In a bidirectional text a programmer must clearly distinguish between the physical order in which the text is presented, and the logical order in which its segments are processed (or pronounced if read aloud). Some segments may need to be reordered to a logical or physical order.

There are different approaches to how bidirectional text is to be reordered, and at present none can be said to be prevalent. The concept text-type is used to point to which approach is applicable for a specific text. The physical and logical order and the different text-types are discussed further below.


The global orientation is left-to-right. The first letter in the text is M, followed by Y and so forth. In the physical order, after the letters I and S comes the letter i of the segment containing my wife's name in Hebrew. Note, however, that my wife's name is pronounced "nili". In the logical order the first letter of the name segment is thus the letter n, followed by i, l and i.

Sometimes, for example in on-line help, it is convenient to store the bidirectional text exactly as presented - that is, in the physical order. But if there is an intent to process the text (for example, to sort it), the segments must be stored in their logical order. There is no meaning, in the above example, to sort the name "ilin". It makes sense to reorder the text, so the directional segment containing the name "nili" is inverted, before being stored for further processing. The logical order is the preferred sequence for entering text and for processing. Conceptually, any storage device can be seen as storing the data from left to right. If a programmer wants to perform straightforward processing on the stored text (sorting, collating, indexing) without the need to preprocess each segment, the bidirectional data has to be stored in its logical sequence. This means reversing segments whose direction is opposite to the global orientation.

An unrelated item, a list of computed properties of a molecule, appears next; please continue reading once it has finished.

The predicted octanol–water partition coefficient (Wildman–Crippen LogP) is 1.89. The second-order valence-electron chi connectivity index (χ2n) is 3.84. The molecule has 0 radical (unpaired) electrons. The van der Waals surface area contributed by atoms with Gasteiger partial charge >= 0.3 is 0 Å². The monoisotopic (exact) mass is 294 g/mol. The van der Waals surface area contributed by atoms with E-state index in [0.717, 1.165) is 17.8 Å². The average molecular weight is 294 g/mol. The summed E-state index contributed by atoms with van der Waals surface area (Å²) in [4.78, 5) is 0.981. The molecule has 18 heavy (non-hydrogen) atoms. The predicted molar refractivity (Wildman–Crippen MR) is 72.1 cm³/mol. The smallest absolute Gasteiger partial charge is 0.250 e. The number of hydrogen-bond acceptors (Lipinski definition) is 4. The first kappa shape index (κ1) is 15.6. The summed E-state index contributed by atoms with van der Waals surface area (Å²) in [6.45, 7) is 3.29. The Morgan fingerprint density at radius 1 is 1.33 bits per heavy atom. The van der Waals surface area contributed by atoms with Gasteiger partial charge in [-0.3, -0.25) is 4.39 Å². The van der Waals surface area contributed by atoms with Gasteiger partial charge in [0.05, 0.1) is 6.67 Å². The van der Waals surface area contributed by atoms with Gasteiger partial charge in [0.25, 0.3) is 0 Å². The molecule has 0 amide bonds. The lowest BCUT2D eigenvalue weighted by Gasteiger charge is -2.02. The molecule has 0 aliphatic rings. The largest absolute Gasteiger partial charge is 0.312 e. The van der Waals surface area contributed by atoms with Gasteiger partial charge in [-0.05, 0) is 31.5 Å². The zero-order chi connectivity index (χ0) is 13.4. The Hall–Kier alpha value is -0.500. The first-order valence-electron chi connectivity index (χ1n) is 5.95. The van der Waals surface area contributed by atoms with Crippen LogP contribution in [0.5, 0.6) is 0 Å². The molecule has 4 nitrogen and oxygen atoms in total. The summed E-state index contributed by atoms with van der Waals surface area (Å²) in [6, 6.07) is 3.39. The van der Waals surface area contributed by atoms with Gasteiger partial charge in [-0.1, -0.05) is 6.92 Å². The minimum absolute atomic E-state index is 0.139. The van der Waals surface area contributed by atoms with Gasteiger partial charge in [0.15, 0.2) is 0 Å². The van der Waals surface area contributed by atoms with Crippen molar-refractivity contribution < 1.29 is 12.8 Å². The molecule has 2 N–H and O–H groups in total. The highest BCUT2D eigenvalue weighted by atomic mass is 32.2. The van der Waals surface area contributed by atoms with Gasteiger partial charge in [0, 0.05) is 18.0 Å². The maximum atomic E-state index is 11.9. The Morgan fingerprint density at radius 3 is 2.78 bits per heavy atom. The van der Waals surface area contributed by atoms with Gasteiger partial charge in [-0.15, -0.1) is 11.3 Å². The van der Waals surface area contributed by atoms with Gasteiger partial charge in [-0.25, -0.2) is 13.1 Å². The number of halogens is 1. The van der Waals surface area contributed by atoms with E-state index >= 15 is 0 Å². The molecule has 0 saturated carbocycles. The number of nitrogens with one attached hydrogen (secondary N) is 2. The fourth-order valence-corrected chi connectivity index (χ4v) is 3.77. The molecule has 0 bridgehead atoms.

Text-types and Reordering Techniques

Different text-types require different approaches to reordering:

visual text-type

The oldest approach, dating from the time when there was no processing capability at the workstation, is simply to copy the entire screen to storage, and storage to screen (possibly inverting every row, depending on the physical orientation of the screen). It is up to each application programmer to know where the embedded segments are located and to process them accordingly. This text-type is called visual because it is a replication of the presented form. Many legacy applications3 and their files have this type of text.

implicit text-type

In the implicit text-type it is assumed that the letters of the Latin alphabet have a strong inherent left-to-right directionality, and those of the Arabic, Farsi, Urdu and Hebrew alphabet have a strong right-to-left inherent directionality. An algorithm of implicit text processing recognises segments based on their inherent directional characteristics, and segment inversion is performed automatically. The concept of an implicit algorithm is simple to understand. Its main limitation is that it cannot correctly handle some strings that have numbers and intermixed left-to-right and right-to-left letters.

explicit text-type

The explicit text-type assumes that there are additional control characters, embedded in the text, that instruct an explicit algorithm to perform segment inversions, shaping or numeral selections, and other transformations.

Thus, a text with visual text-type is stored in its physical order, and a text with an implicit text-type is stored in its logical order, which is better suited for automatic processing. A text with an explicit text-type is usually stored in logical order, but because of the embedded controls in the text, the automatic processing is not always straightforward.